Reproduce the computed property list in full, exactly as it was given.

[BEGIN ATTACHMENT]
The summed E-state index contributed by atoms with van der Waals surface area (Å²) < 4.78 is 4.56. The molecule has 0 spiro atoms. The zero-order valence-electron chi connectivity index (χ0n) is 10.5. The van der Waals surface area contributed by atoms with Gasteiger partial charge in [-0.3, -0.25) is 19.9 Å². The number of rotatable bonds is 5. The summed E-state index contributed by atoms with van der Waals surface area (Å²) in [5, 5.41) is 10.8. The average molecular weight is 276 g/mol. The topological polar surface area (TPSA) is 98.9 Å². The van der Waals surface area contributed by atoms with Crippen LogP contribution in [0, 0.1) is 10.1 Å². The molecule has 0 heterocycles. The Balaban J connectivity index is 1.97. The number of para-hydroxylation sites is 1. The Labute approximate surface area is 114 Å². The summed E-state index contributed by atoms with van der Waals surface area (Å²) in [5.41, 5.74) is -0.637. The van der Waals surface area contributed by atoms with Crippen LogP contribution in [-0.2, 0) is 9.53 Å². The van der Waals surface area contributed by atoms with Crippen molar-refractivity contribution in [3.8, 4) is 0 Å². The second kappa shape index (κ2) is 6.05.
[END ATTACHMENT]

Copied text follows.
The summed E-state index contributed by atoms with van der Waals surface area (Å²) < 4.78 is 4.56. The molecule has 0 spiro atoms. The zero-order valence-electron chi connectivity index (χ0n) is 10.5. The van der Waals surface area contributed by atoms with Gasteiger partial charge in [-0.3, -0.25) is 19.9 Å². The number of rotatable bonds is 5. The summed E-state index contributed by atoms with van der Waals surface area (Å²) in [5, 5.41) is 10.8. The average molecular weight is 276 g/mol. The topological polar surface area (TPSA) is 98.9 Å². The van der Waals surface area contributed by atoms with Crippen LogP contribution in [0, 0.1) is 10.1 Å². The molecule has 0 heterocycles. The Balaban J connectivity index is 1.97. The number of para-hydroxylation sites is 1. The Labute approximate surface area is 114 Å². The summed E-state index contributed by atoms with van der Waals surface area (Å²) in [5.41, 5.74) is -0.637. The van der Waals surface area contributed by atoms with Crippen LogP contribution in [-0.2, 0) is 9.53 Å². The van der Waals surface area contributed by atoms with Crippen molar-refractivity contribution in [3.8, 4) is 0 Å². The second kappa shape index (κ2) is 6.05.